An act of kindness makes all the difference in the world. It all began when two Catholic sisters saw a well-dressed gentleman enter Martha’s Kitchen on south Jensen Avenue in downtown Houston.
Martha’s Kitchen, which serves hot meals to more than 300 men, women and children who are homeless or down on their luck, is a mission and ministry of St. Martha Catholic Church in Kingwood.
The sisters and volunteers took notice of the gentleman, especially when he approached them with tears in his eyes.
“The man explained that Martha’s Kitchen helped him through some difficult times when he was out of work,” recalled Sister Carmen Sanchez, the ministry’s director. “Now that he was working, he brought a check and wanted to make a donation to help others.”
And just as one act of kindness makes a difference, one simple call can make a difference, too.
Jennifer Jozwiak made that simple call and joined an impressive group of volunteers who create tasty, nourishing lunches five days a week for anyone downtown who is hungry.
- Sister Carmen Sanchez has a wish list – and a dream -
“I knew it was a ministry of St. Martha’s. I felt called to serve this way, so I decided one day to ask if I could help,” Jozwiak recalled. “I immediately fell in love with the people working in the kitchen and the guests we serve.”
Like all volunteers, Jozwiak’s role for the day is whatever is needed.
“I’ll do anything from chopping vegetables to buttering bread and putting it in pans, to making desserts to be used in the future, or prepping the main courses for that day or the next day,” she said.
Jozwiak, one of 200 volunteers who keep the kitchen humming, is an Humble High graduate who lives in Atascocita with husband, Anthony, and their four kids. Before she became a Martha’s Kitchen volunteer, she worked for Continental Airlines, then did some catering, which has come in handy for her kitchen duties.
Jozwiak probably is better known in Lake Houston as the firecracker lady since she owns Magnum Fireworks, now up to 25 Houston locations.
“We had a wonderful gentleman named Mike Cook who, before he passed away, was primary cook on Tuesdays,” Jozwiak said. “Since that’s the day I volunteer, I ended up stepping into that role.”
When volunteers join the kitchen team – it takes a formidable group to help the sisters run the kitchen – they typically come in between 8 and 9:30 a.m. on the same day each week. After meal prep, they may serve food on the line, refill the line, help in the dining room or, of course, clean up, before leaving, usually by 1 p.m. Sisters Carmen Sanchez and Julie Sandoval are there long before the volunteers arrive and long after the last volunteer leaves.
Martha’s Kitchen is a non-profit 501(c)(3), created in 1991 when St. Martha’s then-pastor, Monsignor William Tinney, called on the skills of two sisters of the Missionary Catechists of Divine Providence, a religious order based in San Antonio that serve the poor and neglected. The two were Sandoval and Sister Maria Elena Lopez, both experienced in kitchen management, nutrition and spiritual ministry.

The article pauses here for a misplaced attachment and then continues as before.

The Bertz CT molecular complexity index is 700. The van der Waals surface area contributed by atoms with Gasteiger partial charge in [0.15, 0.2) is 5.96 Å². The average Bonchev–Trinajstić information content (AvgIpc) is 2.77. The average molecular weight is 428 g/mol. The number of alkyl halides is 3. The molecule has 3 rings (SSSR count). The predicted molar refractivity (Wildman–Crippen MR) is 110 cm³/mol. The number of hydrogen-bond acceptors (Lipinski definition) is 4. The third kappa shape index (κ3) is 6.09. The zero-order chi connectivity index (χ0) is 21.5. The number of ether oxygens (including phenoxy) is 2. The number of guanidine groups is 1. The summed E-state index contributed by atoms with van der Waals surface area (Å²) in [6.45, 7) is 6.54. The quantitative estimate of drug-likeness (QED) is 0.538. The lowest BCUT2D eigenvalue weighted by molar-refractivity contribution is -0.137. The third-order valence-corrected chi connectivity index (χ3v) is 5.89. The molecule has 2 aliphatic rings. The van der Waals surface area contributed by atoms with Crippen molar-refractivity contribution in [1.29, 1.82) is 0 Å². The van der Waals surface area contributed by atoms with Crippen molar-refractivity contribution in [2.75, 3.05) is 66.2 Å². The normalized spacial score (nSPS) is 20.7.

“We are a large-scale project, sponsored by St. Martha Catholic Church in Kingwood, which commits its resources and manpower to ensure that the hungry are fed,” said Sanchez, who became executive director when founder Lopez passed away.
“We are a social service ministry dedicated to Christ’s call of love for one another in sharing Christ’s mission to feed the hungry and preserve human dignity for all people,” she said,
A 10-member board and the pastor, Father T.J. Dolce, watch over the administrative part, but the heart of the kitchen is the volunteers.
It is easy to become a volunteer, Sanchez said. Volunteers need not be parishioners of St. Martha’s.
“We have volunteers from different parts of Houston and surrounding areas,” she said. “Simply call and complete the safe environment training program provided online by the archdiocese. Once cleared, the volunteer receives a handbook of guidelines and responsibilities. Our staff provides training.”
COVID-19 has created challenges, too. The dining room was closed for a month out of concern for the spread of the virus before reopening for takeout only.
“Mind you, our guests don’t complain,” said Jozwiak. “They can no longer wash their hands, sit down, enjoy a hot cup of coffee. Everything is to-go. I know they always appreciated being able to sit down and relax for a few minutes, especially when the days are very cold or very hot.”
COVID-19 has increased costs, too, Jozwiak pointed out, because the kitchen now must use consumable throw-away items.
Sanchez and Lopez value their corporate patrons, Houston Food Bank, Second Servings, Kroger, H-E-B and Aldi. Financial contributions are critical, too, because the kitchen must purchase napkins, service ware, eggs, vegetables, flour, cooking oil, seasonings, cheese, butter and the like.
“Large corporations provide some of our funds, but more than 70 percent come from our parishioners and individual donations,” said Sanchez. “We’d like to increase the number of our partnerships.”
She has a wish list of needs as she strategizes the possibilities for Martha’s Kitchen’s future.
“We’ll have to replace some major appliances such as the dishwasher, electric slicer, ice maker and ceiling tiles,” she said. “Fortunately, a St. Martha’s parishioner is proving funding to fix the entire kitchen floor.”
And then, like all selfless visionaries, Sanchez has a dream.
“I would love to invite chefs from throughout Houston to provide one meal a year to our guests,” she said.
Help Sanchez’s dreams come true. Volunteer or donate by calling 713-224-2522 or going to stmartha.com/marthas-kitchen.